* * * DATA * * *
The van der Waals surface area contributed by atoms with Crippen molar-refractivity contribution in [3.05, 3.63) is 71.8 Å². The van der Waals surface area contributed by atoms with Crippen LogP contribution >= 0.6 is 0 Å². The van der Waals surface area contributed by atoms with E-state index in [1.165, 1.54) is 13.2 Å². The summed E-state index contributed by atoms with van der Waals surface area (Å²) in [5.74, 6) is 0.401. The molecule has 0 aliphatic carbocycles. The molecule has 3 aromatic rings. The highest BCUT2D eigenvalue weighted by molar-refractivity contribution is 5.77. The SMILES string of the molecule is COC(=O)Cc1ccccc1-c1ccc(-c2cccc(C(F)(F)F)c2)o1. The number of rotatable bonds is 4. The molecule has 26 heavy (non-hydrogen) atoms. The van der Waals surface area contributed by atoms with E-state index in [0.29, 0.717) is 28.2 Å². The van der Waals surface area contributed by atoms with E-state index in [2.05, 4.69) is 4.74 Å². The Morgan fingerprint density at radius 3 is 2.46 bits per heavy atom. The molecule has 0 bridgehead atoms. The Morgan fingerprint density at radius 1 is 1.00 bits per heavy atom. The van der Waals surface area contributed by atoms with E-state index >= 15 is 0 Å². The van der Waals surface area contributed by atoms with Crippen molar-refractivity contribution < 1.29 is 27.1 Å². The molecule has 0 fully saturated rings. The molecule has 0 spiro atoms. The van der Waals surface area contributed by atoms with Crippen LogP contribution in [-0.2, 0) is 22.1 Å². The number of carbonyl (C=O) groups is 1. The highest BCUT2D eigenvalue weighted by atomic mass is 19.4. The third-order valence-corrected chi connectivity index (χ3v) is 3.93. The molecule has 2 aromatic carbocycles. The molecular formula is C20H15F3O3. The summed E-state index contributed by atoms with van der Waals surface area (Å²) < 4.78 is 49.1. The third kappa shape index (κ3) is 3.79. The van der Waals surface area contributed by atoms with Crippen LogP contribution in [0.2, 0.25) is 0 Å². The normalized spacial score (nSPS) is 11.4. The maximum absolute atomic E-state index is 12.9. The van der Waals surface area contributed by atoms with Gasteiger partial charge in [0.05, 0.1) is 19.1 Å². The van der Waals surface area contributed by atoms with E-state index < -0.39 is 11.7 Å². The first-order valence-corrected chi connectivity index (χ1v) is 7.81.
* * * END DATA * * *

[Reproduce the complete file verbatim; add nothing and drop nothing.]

The van der Waals surface area contributed by atoms with Crippen molar-refractivity contribution in [3.05, 3.63) is 71.8 Å². The van der Waals surface area contributed by atoms with Crippen LogP contribution >= 0.6 is 0 Å². The van der Waals surface area contributed by atoms with E-state index in [1.165, 1.54) is 13.2 Å². The summed E-state index contributed by atoms with van der Waals surface area (Å²) in [5.74, 6) is 0.401. The molecule has 0 aliphatic carbocycles. The molecule has 3 aromatic rings. The highest BCUT2D eigenvalue weighted by molar-refractivity contribution is 5.77. The SMILES string of the molecule is COC(=O)Cc1ccccc1-c1ccc(-c2cccc(C(F)(F)F)c2)o1. The number of rotatable bonds is 4. The molecule has 26 heavy (non-hydrogen) atoms. The van der Waals surface area contributed by atoms with E-state index in [0.29, 0.717) is 28.2 Å². The van der Waals surface area contributed by atoms with E-state index in [2.05, 4.69) is 4.74 Å². The Morgan fingerprint density at radius 3 is 2.46 bits per heavy atom. The molecule has 0 bridgehead atoms. The Morgan fingerprint density at radius 1 is 1.00 bits per heavy atom. The van der Waals surface area contributed by atoms with E-state index >= 15 is 0 Å². The van der Waals surface area contributed by atoms with Crippen molar-refractivity contribution < 1.29 is 27.1 Å². The molecule has 0 fully saturated rings. The molecule has 0 spiro atoms. The van der Waals surface area contributed by atoms with Crippen LogP contribution in [-0.2, 0) is 22.1 Å². The number of carbonyl (C=O) groups is 1. The highest BCUT2D eigenvalue weighted by atomic mass is 19.4. The third-order valence-corrected chi connectivity index (χ3v) is 3.93. The molecule has 2 aromatic carbocycles. The molecular formula is C20H15F3O3. The summed E-state index contributed by atoms with van der Waals surface area (Å²) < 4.78 is 49.1. The third kappa shape index (κ3) is 3.79. The van der Waals surface area contributed by atoms with Crippen LogP contribution in [0.2, 0.25) is 0 Å². The normalized spacial score (nSPS) is 11.4. The maximum absolute atomic E-state index is 12.9. The van der Waals surface area contributed by atoms with Gasteiger partial charge in [0.05, 0.1) is 19.1 Å². The van der Waals surface area contributed by atoms with E-state index < -0.39 is 11.7 Å². The first-order valence-corrected chi connectivity index (χ1v) is 7.81.